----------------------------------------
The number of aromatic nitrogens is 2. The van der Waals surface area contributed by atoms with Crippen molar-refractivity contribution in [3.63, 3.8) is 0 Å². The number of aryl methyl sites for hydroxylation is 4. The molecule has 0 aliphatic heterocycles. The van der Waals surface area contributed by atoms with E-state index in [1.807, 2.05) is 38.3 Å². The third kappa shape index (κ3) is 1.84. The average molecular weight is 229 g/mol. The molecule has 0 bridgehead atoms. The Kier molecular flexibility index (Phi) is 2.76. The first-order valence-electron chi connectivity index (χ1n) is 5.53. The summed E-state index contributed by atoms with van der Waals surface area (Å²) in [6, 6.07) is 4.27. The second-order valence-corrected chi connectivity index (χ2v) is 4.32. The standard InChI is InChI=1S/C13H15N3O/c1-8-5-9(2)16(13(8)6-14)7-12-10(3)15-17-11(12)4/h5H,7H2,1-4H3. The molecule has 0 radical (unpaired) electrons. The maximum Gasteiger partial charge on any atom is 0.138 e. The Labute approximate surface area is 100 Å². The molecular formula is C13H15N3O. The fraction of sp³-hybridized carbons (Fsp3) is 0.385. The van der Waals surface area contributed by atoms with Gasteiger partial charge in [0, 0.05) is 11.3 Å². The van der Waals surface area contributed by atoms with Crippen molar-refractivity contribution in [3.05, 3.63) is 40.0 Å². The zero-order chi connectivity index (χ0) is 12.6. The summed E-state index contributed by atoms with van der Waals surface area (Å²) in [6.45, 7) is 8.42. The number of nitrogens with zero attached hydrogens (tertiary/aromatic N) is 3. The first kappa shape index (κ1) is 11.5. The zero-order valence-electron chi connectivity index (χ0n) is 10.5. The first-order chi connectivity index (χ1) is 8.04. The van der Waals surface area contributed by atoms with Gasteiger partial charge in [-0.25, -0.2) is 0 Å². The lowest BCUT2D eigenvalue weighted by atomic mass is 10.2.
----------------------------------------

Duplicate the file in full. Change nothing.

The number of aromatic nitrogens is 2. The van der Waals surface area contributed by atoms with Crippen molar-refractivity contribution in [3.63, 3.8) is 0 Å². The number of aryl methyl sites for hydroxylation is 4. The molecule has 0 aliphatic heterocycles. The van der Waals surface area contributed by atoms with E-state index in [1.807, 2.05) is 38.3 Å². The third kappa shape index (κ3) is 1.84. The average molecular weight is 229 g/mol. The molecule has 0 bridgehead atoms. The Kier molecular flexibility index (Phi) is 2.76. The first-order valence-electron chi connectivity index (χ1n) is 5.53. The summed E-state index contributed by atoms with van der Waals surface area (Å²) in [6, 6.07) is 4.27. The second-order valence-corrected chi connectivity index (χ2v) is 4.32. The standard InChI is InChI=1S/C13H15N3O/c1-8-5-9(2)16(13(8)6-14)7-12-10(3)15-17-11(12)4/h5H,7H2,1-4H3. The molecule has 0 radical (unpaired) electrons. The maximum Gasteiger partial charge on any atom is 0.138 e. The Labute approximate surface area is 100 Å². The molecular formula is C13H15N3O. The fraction of sp³-hybridized carbons (Fsp3) is 0.385. The van der Waals surface area contributed by atoms with Gasteiger partial charge in [0, 0.05) is 11.3 Å². The van der Waals surface area contributed by atoms with Crippen molar-refractivity contribution in [3.05, 3.63) is 40.0 Å². The zero-order chi connectivity index (χ0) is 12.6. The summed E-state index contributed by atoms with van der Waals surface area (Å²) in [6.45, 7) is 8.42. The number of nitrogens with zero attached hydrogens (tertiary/aromatic N) is 3. The first kappa shape index (κ1) is 11.5. The zero-order valence-electron chi connectivity index (χ0n) is 10.5. The first-order chi connectivity index (χ1) is 8.04. The van der Waals surface area contributed by atoms with Gasteiger partial charge in [-0.25, -0.2) is 0 Å². The lowest BCUT2D eigenvalue weighted by atomic mass is 10.2.